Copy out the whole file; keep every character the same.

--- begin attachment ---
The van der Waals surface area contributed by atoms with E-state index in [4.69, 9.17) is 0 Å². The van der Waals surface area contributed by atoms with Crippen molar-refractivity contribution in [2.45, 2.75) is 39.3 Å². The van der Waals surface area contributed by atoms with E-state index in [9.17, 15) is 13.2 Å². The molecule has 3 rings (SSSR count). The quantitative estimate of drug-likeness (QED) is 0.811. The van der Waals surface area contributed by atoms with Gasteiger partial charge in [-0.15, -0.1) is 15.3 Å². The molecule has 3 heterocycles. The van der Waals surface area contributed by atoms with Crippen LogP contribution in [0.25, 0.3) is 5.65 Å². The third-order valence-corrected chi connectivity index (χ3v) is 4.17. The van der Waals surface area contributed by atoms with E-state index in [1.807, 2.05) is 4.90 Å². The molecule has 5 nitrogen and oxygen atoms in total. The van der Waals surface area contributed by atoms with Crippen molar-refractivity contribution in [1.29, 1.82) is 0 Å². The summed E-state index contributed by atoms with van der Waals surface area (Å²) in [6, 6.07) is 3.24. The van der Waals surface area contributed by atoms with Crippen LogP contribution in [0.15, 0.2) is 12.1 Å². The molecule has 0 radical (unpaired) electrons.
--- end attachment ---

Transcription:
The van der Waals surface area contributed by atoms with E-state index in [4.69, 9.17) is 0 Å². The van der Waals surface area contributed by atoms with Crippen molar-refractivity contribution in [2.45, 2.75) is 39.3 Å². The van der Waals surface area contributed by atoms with E-state index in [9.17, 15) is 13.2 Å². The molecule has 3 rings (SSSR count). The quantitative estimate of drug-likeness (QED) is 0.811. The van der Waals surface area contributed by atoms with Gasteiger partial charge in [-0.15, -0.1) is 15.3 Å². The molecule has 3 heterocycles. The van der Waals surface area contributed by atoms with Crippen LogP contribution in [0.25, 0.3) is 5.65 Å². The third-order valence-corrected chi connectivity index (χ3v) is 4.17. The van der Waals surface area contributed by atoms with E-state index in [1.807, 2.05) is 4.90 Å². The molecule has 5 nitrogen and oxygen atoms in total. The van der Waals surface area contributed by atoms with Crippen molar-refractivity contribution in [1.29, 1.82) is 0 Å². The summed E-state index contributed by atoms with van der Waals surface area (Å²) in [6, 6.07) is 3.24. The van der Waals surface area contributed by atoms with Crippen LogP contribution in [0.15, 0.2) is 12.1 Å². The molecule has 0 radical (unpaired) electrons.